While Jean Gabin’s performance would be enough to recommend the film, I would be remiss if I failed to single out Jean Delannoy’s contribution to the picture. Delannoy’s atmospheric direction of an excellent script (which he co-wrote) is top-notch. At its heart, the movie is a police procedural, but the way the shadowy, labyrinthine alleyways are lensed give the movie a mid-Century film noir feel. More than once, I was reminded of Carol Reed’s The Third Man (1949), which is the absolute pinnacle of Euro-noir.
Whether you are a fan of Simenon’s novels, are familiar with the character from Masterpiece Mystery adaptations on PBS, or just simply enjoy a good whodunnit, you won’t be disappointed with Maigret Sets a Trap. If you’re like me, the film will make you want to immediately dive into its sequel, Maigret and the St. Fiacre Case (Maigret et l’affaire Saint-Fiacre, 1959), also directed by Delannoy and also to be released in December from Kino Lorber.
France/B&W-119m./Dir: Jean Delannoy/Wr: Jean Delannoy, R.M. Arlaud, and Michel Audiard (based on the novel by Georges Simenon)/Cast: Jean Gabin, Annie Girardot, Olivier Hussenot, Jean Desailly, Jeanne Boitel, Lucienne Bogaert, Jean Debucourt, Guy Decomble, Paulette Dubost, Jacques Hilling, Hubert de Lapparent, Jean-Louis Le Goff, Lino Ventura, Alfred Adam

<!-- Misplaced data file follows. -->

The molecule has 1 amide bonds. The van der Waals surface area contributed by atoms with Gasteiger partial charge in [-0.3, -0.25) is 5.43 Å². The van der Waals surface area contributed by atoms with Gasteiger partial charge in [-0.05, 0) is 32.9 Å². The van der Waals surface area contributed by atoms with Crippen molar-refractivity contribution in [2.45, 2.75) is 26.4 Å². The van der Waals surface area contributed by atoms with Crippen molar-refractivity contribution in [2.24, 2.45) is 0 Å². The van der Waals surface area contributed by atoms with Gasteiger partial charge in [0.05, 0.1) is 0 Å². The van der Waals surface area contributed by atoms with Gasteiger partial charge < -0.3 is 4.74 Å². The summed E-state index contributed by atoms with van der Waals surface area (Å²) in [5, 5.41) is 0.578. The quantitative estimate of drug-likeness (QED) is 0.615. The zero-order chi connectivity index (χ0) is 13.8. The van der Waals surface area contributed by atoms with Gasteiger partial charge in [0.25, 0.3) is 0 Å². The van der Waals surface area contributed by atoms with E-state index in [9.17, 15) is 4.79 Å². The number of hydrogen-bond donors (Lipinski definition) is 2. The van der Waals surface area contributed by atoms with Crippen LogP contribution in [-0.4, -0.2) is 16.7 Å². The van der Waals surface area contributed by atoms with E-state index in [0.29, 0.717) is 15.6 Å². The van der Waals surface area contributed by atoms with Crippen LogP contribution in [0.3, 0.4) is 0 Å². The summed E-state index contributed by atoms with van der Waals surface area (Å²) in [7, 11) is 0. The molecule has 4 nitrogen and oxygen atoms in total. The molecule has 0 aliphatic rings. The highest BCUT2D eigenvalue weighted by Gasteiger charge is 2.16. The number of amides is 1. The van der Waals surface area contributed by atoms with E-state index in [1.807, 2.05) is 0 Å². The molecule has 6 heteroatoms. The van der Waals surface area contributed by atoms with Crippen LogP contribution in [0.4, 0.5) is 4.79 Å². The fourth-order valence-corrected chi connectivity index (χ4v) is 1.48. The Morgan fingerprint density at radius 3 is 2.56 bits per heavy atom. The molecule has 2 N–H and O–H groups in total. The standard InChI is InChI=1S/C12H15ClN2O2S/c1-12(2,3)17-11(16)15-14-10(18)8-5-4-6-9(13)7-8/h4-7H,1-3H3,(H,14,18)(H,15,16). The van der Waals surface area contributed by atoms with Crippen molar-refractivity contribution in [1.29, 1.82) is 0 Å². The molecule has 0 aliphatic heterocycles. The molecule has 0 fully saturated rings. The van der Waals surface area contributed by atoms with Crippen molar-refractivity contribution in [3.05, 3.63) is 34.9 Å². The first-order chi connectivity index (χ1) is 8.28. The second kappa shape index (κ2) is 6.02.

If You Like: Fans of film noir, movie mysteries, or serial killer flicks will likely enjoy Maigret Sets a Trap, as the film includes elements of all three.
Maigret Sets a Trap [Blu-ray] from Kino Lorber features a new restoration of the film, sporting a sharp, beautiful, black & white image that is free of scratches, dirt, or blemishes of any kind. The original French mono audio is also crisp and clear, and the optional English subtitles are literate and easy to read. The disc is rounded out by the theatrical trailer for both this film and its immediate sequel.
Streaming: Maigret Sets a Trap was not available on any of the major streaming services at the time this review was written.
More to Explore: Jean Gabin returned to the role of Maigret the following year in
Maigret and the St. Fiacre Case, which is also available on Blu-ray from Kino Lorber.
Trivia: While many devotees of the Maigret novels consider Jean Gabin’s portrayal the best of the best, Georges Simenon was more lukewarm about the actor’s embodiment of the character. He felt that Gabin was a bit too rumpled in comparison to his more aristocratic view of the Inspector.
For more info: Why not read the original novel,
Maigret Sets a Trap, by Georges Simenon? Or if you are a completist like me, you can read the entire series, beginning with the first Inspector Maigret novel,
Pietr the Latvian.